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August 5, 2019
By Zack Friedman, Forbes
An educator thought she was on track to receive student loan forgiveness.
She made the payments. She thought she did everything right.
Then, she was told years later that she didn’t qualify.
Here’s what you need to know – and how you can avoid her fate.
New Lawsuit: Student Loan Forgiveness
As first reported by NPR, Debbie Baker, a Director Education at a non-profit organization in Tulsa, Oklahoma, expected that her $76,000 of student loan debt would be forgiven through the Public Service Loan Forgiveness program, a federal program through the U.S. Department of Education that forgives federal student loans for individuals who work in public service.
According to Baker, her student loan servicer – the company responsible for collecting and managing her student loan payments – allegedly told her for nine years that she met all the requirements to receive public service loan forgiveness. As such, Baker thought she would have all her federal student loan forgiven after meeting the program’s requirements, which she believed she met. However, after making her usual monthly payments under an income-driven repayment program, the U.S. Department of Education said she did not qualify for student loan forgiveness. You can imagine Baker’s reaction.
Now, Baker is a plaintiff in a new lawsuit filed by the American Federation of Teachers, one of the nation’s largest teacher’s unions, against the U.S. Department of Education, which is led by Secretary Betsy DeVos. The lawsuit alleges, among other things, that:
- the Public Service Loan Forgiveness program is “grossly mismanaged” and
- the program, as it’s currently administered, violates the Due Process Clause of the Fifth Amendment to the U.S. Constitution
- the U.S. Department of Education is aware that student loan servicers make misrepresentations to borrowers, which results in borrowers getting rejected for student loan forgiveness and suffering financial and other harm.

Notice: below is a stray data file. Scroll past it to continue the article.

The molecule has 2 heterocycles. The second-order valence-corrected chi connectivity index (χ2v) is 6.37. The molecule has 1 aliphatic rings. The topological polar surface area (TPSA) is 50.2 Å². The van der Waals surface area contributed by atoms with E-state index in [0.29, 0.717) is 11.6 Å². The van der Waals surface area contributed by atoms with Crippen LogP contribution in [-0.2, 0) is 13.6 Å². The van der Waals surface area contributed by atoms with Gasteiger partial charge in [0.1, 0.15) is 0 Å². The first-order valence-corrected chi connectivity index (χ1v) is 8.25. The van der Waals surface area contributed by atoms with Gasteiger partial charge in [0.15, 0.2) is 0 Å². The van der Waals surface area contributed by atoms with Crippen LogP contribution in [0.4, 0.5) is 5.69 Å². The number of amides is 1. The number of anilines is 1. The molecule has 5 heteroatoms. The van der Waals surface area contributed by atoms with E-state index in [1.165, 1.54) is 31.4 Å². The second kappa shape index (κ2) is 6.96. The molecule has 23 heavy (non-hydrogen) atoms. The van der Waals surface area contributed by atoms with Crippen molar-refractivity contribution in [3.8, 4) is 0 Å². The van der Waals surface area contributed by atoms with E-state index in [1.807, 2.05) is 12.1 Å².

Was Baker given the wrong information from her student loan servicer? Was it Baker’s responsibility to understand all the requirements of the program? Is the program administered properly? What is the proper role of student loan servicers – advisors or student loan payment collectors? Many of these issues may be addressed as a result of this lawsuit.
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August 1, 2019
By Elissa Nadworny, NPR
Most days, 25-year-old Chavonne can push her student loan debt to the back of her mind.
Between short-term office jobs in the Washington, D.C., area, she drives for Uber. But once in awhile, a debt collector will get hold of her cellphone number — the one she keeps changing to avoid them — and it all comes back fresh. “I’ll be like, ‘Oh no!’ ” she says. “It’s a sad reminder that I owe somebody money!”
In April, she got another reminder when the government seized her tax refund.
All this for a degree she never finished.
Back in high school, she recalls, her teachers and friends pushed her to go to college. And so, without too much thought, Chavonne enrolled at the University of Mississippi and borrowed about $20,000 to pay for it.